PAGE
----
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Passenger safety: Indian Railways’ process to clean coach air

Subodh Sagar, CWE, Central Railways( Centre) Felicitates Bapat (right) and Rajput (left).

Until the pandemic, most facility users were unaware and unconcerned about how the ventilation of closed spaces could affect their health and safety. Across all kinds of facilities, there are keen efforts now ongoing to clean and maintain HVAC systems to protect human health.

The Indian Railways has thousands of air-conditioned coaches under its purview, across sleeper compartments and special trains like Shatabdis and Vande Bharat train sets. Each of these coaches is air-conditioned, but how are the air conditioning units maintained? What challenges arise in their maintenance? What solutions are the Railways looking for?

Manish Bapat, Chief Electrical Engineer (Rolling Stock), CSMT, Central Railway and Rohit Rajput, Coaching Depot Officer, Lokmanya Tilak Terminus, Mumbai Division, Central Railway shared their expertise on maintaining coach air handling units and improving indoor air quality in rolling stock at the Clean Rail Conference – Zonal Meeting 1 at Mumbai. Here is a distillation of what they said:

Coach HVAC systems

The HVAC system of a train compartment consists of compact AC units, duct systems, exhaust air systems, circulating air duct system, air screens with filters, open/closed loop control devices and sensors.

The system is used for four purposes: heating, cooling, dehumidification and air filtering. Each roof-mounted unit has two distinct cooling systems. Fresh air from outside and return air from the coach are mixed and passed over the evaporator and blower drums, before being sent back into the ducting area. The supply duct system channels cool or warm air along the length of the entire compartment. If there are leakages in the duct system, contamination of the inside air may take place.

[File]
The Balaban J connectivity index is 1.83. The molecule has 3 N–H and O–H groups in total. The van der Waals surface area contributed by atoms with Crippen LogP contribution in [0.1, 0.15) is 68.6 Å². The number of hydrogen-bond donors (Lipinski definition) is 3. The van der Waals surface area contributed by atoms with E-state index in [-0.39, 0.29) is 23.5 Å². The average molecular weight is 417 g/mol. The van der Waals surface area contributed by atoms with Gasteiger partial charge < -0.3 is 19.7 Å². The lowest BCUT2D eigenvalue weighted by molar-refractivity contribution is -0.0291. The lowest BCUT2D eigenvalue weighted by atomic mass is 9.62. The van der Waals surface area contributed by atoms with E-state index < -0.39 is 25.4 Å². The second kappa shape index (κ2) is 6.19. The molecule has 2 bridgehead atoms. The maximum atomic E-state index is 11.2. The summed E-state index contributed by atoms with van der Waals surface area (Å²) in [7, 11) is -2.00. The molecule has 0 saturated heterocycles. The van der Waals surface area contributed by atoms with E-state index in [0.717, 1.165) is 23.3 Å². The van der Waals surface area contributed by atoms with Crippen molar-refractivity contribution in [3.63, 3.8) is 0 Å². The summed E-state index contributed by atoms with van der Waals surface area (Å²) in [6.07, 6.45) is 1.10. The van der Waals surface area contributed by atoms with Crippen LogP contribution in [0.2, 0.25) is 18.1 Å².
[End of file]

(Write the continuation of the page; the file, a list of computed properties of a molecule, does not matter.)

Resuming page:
Fresh air screens are provided above the main door in the RMP unit. Fresh and recirculation air flaps are also provided.

Exhaust air units are installed in the roof at the end of each coach. A radial fan and air box are provided for this purpose, but they do not function very efficiently.

Role of sensors

LHB coaches have sensors to measure room temp, ambient air and supplied air, as well as hygrostats. Across the world, only these two parameters are measured in train compartments.

Whenever the temperature or humidity fluctuates beyond given limits, the microprocessor automatically kicks in to restore normalcy.

Fresh air intake of 20-30% is maintained. A relative humidity of around 60% needs to be maintained at all times; above this level, dehumidification begins. Cooling begins when temperatures exceed 28 °C.

Air quality issues

Poor indoor air quality in coaches is caused either by mechanical issues in the air conditioning system or deficiencies in fresh air intake.This can affect passenger health by causing respiratory issues, allergies and other problems.

Inadequate ventilation causes air to become stagnant, leading to the collection of dust and harmful gases inside the compartment. Nitrogen oxides from power cars and diesel engines are a problem in particular. Moulds may grow in the damp areas of the air handling units.

The quality of ambient air is the biggest determinant of indoor air quality. Filtering fresh air can help to some extent. Indian Railways is looking for HEPA filters that can filter out PM 2.5 effectively, and at a price that is reasonable. Trials can then be conducted to gather data on their effectiveness in train coaches.

Duct cleaning

When dirt in the ducting system is dislodged, it becomes a contaminant. Abroad, the average frequency of cleaning recommended for coach air ducts is every 3-10 years. Indian Railways cleans ducts every 1.5-3 years. Vande Bharat train sets already have UV lamps for disinfecting air.

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